The Importance of Being Earnest
Paradox through Pacing in Oscar Wilde's "The Importance of Being Earnest"
In the closing lines of the first act of Oscar Wilde's "The Importance of Being Earnest," Algernon remarks, "I love scrapes. They are the only things that are never serious," to which Jack responds, "Oh, that's nonsense Algy. You never talk about anything but nonsense." Algernon caps off this exchange with a proclamation of the purpose of the whole work: "Nobody ever does" (1642). Wilde never allows anything in the work to conclude on a serious note. While Wilde repeatedly proclaims this direction for the play through his characters, he does not tell us the motivation for this direction. He never explains why there is this avoidance of earnestness. The most apparent answer lies in the veiled criticism of Victorian society contained at each level of the play. The quick paradoxical epigrams that form the core of the conversational comedy are pointed at Victorian society. Wilde also abuses the concept of characterization with paradox to create comical characters that expose Victorian deficiencies.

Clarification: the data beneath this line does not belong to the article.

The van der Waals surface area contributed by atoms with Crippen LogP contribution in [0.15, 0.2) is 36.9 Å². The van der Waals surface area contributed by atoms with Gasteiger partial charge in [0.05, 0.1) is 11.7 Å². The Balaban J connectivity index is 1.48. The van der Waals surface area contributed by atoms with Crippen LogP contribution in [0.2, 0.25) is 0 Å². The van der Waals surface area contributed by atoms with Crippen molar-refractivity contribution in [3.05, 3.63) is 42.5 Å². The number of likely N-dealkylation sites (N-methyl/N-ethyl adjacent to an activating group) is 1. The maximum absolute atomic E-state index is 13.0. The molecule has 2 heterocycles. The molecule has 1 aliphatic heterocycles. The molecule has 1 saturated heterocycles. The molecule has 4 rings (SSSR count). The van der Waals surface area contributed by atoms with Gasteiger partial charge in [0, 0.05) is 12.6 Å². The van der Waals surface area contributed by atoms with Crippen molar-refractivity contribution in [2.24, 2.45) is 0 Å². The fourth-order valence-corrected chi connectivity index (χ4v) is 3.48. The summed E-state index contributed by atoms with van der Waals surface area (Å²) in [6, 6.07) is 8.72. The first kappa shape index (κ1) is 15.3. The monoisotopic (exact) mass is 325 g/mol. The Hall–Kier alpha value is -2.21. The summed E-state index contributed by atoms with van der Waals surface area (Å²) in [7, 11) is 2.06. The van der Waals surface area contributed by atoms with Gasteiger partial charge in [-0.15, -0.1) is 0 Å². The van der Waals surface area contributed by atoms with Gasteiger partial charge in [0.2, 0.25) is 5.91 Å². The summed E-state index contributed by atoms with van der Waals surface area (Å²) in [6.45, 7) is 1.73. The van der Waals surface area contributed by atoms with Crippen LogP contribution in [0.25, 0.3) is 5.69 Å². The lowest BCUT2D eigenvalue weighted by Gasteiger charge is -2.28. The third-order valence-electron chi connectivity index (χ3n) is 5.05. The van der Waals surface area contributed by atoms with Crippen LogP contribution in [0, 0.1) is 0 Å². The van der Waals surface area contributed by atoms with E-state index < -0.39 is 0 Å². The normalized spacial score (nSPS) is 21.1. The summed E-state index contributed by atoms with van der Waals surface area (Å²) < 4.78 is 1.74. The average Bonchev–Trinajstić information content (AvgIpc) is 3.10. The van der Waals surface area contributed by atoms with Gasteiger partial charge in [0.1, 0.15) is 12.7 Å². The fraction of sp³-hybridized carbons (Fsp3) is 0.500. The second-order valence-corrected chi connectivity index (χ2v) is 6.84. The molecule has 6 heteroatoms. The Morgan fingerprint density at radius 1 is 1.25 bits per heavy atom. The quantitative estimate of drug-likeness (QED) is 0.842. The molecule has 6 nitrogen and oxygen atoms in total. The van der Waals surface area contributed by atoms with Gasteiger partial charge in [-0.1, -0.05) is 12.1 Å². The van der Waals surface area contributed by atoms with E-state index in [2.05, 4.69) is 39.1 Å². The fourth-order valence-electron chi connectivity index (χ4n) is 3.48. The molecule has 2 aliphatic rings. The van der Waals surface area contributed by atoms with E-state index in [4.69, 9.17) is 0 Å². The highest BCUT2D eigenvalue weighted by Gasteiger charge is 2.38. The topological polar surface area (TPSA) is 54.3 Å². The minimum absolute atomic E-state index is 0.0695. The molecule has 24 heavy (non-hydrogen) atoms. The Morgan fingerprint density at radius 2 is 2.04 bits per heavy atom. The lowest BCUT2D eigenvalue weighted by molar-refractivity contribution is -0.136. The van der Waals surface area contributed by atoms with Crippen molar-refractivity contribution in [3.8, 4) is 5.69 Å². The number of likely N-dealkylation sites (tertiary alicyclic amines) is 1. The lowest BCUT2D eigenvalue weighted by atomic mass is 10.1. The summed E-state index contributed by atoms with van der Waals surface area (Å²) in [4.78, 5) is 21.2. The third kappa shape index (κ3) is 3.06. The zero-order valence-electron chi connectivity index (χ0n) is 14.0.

Each of these criticisms relies upon the paradoxes that Wilde sets up on successively larger scales within the play. It is, in fact, this tool of humor, not the object of ridicule that...
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